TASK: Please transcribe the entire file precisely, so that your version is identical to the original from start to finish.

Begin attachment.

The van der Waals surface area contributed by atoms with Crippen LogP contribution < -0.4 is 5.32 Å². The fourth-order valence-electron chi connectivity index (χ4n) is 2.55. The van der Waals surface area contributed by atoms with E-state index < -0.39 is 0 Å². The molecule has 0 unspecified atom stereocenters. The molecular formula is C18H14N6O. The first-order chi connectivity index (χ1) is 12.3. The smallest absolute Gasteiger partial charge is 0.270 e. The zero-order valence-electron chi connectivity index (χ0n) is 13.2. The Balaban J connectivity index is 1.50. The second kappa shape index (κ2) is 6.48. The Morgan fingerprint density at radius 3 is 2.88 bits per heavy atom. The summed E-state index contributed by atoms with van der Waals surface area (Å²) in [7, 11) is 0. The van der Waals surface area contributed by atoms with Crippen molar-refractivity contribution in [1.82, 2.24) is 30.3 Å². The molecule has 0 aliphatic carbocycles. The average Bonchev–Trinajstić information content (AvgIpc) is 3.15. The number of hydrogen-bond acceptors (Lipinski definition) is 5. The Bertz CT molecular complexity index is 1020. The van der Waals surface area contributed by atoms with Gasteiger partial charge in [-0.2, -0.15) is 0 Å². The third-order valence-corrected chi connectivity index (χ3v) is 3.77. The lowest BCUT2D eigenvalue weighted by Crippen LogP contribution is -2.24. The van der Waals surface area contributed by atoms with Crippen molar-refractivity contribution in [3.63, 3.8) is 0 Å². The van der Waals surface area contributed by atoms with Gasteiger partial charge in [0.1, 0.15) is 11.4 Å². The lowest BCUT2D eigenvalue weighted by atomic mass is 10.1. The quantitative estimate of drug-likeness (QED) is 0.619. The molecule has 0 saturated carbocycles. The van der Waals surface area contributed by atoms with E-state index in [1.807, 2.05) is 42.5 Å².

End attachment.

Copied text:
The van der Waals surface area contributed by atoms with Crippen LogP contribution < -0.4 is 5.32 Å². The fourth-order valence-electron chi connectivity index (χ4n) is 2.55. The van der Waals surface area contributed by atoms with E-state index < -0.39 is 0 Å². The molecule has 0 unspecified atom stereocenters. The molecular formula is C18H14N6O. The first-order chi connectivity index (χ1) is 12.3. The smallest absolute Gasteiger partial charge is 0.270 e. The zero-order valence-electron chi connectivity index (χ0n) is 13.2. The Balaban J connectivity index is 1.50. The second kappa shape index (κ2) is 6.48. The Morgan fingerprint density at radius 3 is 2.88 bits per heavy atom. The summed E-state index contributed by atoms with van der Waals surface area (Å²) in [7, 11) is 0. The van der Waals surface area contributed by atoms with Crippen molar-refractivity contribution in [1.82, 2.24) is 30.3 Å². The molecule has 0 aliphatic carbocycles. The average Bonchev–Trinajstić information content (AvgIpc) is 3.15. The number of hydrogen-bond acceptors (Lipinski definition) is 5. The Bertz CT molecular complexity index is 1020. The van der Waals surface area contributed by atoms with Gasteiger partial charge in [-0.2, -0.15) is 0 Å². The third-order valence-corrected chi connectivity index (χ3v) is 3.77. The lowest BCUT2D eigenvalue weighted by Crippen LogP contribution is -2.24. The van der Waals surface area contributed by atoms with Crippen molar-refractivity contribution in [3.63, 3.8) is 0 Å². The van der Waals surface area contributed by atoms with Gasteiger partial charge in [0.1, 0.15) is 11.4 Å². The lowest BCUT2D eigenvalue weighted by atomic mass is 10.1. The quantitative estimate of drug-likeness (QED) is 0.619. The molecule has 0 saturated carbocycles. The van der Waals surface area contributed by atoms with E-state index in [1.807, 2.05) is 42.5 Å².